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Justice Pageant inspires youth

"The pageant wants their role models to have something good to show the youth and to inspire them to want to be successful."

THE Record interviewed Pabi Modise on May 11 about the Justice Pageant, which strives to embed good morality into the youth.

Founded just over a decade ago, the Justice Pageant, in association with the No Crime Culture Project, was established by Jolene Leeuwner-Maritz, South African Business Woman of 2015. The Pageant’s primary objective is to select and shape individuals who will serve as role models for the youth and execute informal character education in schools and in the community.

The No Crime Culture Project aims to create awareness in individuals of the need for basic morality, ethics and norms of conduct – in other words, to inspire, instil, impress and by way of repetition convince people into accepting, believing in, and promoting norms of conduct that would extinguish the tendency to criminal behaviour.

To become a part of the Justice Pageant, one must have matric, preferably tertiary qualifications and be between the ages of 18 and 26. Beauty is not considered here and both men and women can participate. “It’s not about looks here. A good role model is someone who is ambitious and successful, hence the matric and tertiary qualifications; the pageant wants their role models to have something good to show the youth and to inspire them to want to be successful,” says Pabi Modise.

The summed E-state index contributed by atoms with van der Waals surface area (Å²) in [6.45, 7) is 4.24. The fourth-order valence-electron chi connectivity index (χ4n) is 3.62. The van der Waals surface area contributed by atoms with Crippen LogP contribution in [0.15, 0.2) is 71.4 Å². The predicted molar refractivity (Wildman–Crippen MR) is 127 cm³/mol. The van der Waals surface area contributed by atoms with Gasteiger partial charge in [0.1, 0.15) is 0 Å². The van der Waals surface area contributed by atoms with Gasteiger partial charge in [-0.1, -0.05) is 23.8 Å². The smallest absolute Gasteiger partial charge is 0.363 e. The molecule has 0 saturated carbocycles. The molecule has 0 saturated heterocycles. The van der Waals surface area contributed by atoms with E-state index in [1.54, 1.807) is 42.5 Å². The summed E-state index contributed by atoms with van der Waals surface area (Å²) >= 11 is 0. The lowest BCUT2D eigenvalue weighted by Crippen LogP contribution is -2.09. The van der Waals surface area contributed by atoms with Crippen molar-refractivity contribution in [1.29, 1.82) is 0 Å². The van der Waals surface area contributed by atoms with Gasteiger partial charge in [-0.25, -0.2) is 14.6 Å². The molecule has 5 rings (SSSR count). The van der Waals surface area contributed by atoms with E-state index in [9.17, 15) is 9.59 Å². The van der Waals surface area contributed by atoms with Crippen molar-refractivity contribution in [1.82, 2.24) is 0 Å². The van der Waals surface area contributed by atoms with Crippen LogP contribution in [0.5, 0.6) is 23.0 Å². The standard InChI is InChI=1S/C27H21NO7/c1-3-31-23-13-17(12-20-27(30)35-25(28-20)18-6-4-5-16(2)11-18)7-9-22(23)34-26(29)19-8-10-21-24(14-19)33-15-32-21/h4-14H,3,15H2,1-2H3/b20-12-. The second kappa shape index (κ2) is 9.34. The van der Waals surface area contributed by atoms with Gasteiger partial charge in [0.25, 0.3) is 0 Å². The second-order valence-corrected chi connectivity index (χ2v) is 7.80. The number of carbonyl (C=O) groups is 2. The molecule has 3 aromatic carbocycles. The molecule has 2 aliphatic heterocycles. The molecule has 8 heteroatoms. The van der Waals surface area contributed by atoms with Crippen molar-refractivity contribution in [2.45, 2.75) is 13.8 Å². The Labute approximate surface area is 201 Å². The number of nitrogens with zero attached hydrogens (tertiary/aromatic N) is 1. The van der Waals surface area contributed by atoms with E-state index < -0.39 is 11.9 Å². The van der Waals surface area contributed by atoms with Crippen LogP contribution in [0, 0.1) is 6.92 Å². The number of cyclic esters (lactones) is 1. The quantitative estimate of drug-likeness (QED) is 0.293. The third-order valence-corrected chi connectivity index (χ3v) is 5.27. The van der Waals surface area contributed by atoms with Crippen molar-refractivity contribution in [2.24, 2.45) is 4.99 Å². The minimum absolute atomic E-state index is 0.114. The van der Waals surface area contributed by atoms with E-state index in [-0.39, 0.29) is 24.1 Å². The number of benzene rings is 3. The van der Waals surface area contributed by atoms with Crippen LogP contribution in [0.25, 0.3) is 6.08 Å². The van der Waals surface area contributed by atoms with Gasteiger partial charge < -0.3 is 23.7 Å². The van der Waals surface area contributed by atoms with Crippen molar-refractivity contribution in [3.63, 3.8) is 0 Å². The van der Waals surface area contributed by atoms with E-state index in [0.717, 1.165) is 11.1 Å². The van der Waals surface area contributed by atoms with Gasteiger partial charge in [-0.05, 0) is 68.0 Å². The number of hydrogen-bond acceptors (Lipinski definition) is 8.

FOUNDER: Jolene Leeuwner-Maritz. (Photo: www.Jolene-Leeuwner-Maritz.com)

Pabi (26) represents this cause as the Miss Justice Pageant Semi-Finalist 2017. She joined the pageant last year, after noticing a desperate need for morality in the youth. She noticed this need especially when she taught economics to high school learners a few years ago. “People are so driven by self-interest and money and there is no unity. I feel as if people don’t consider how their immoral behaviour and decisions will affect the future of society,” she says.

Pabi’s participation in the No Crime Culture Project kicks off at the end of May and should conclude in September. This entails visiting five schools in Mpumalanga – four of which she attended herself and one in which she taught. During these visits, she will present the learners with lessons on morality and encourage them to think about good role models as a way of introspection. After the visits, Pabi will collect the learners’ results and analyse them for research purposes.

For Pabi, unity, tolerance, open-mindedness and especially respect are the most important moral values she believes everyone should have. From her experience, society is driven by self-interest and the youth is becoming more and more apathetic with each passing generation. “It is so important to present the youth with positive role models. “All you see these days is music videos of people having sex, drinking, partying and smoking weed, and this is unfortunately an example of the role models of today,” she says. “We want to change that.”

If you agree that the world would be better if it raised its moral standards and want to support or proudly sponsor this cause, feel free to contact 072 736 3996 for more information.

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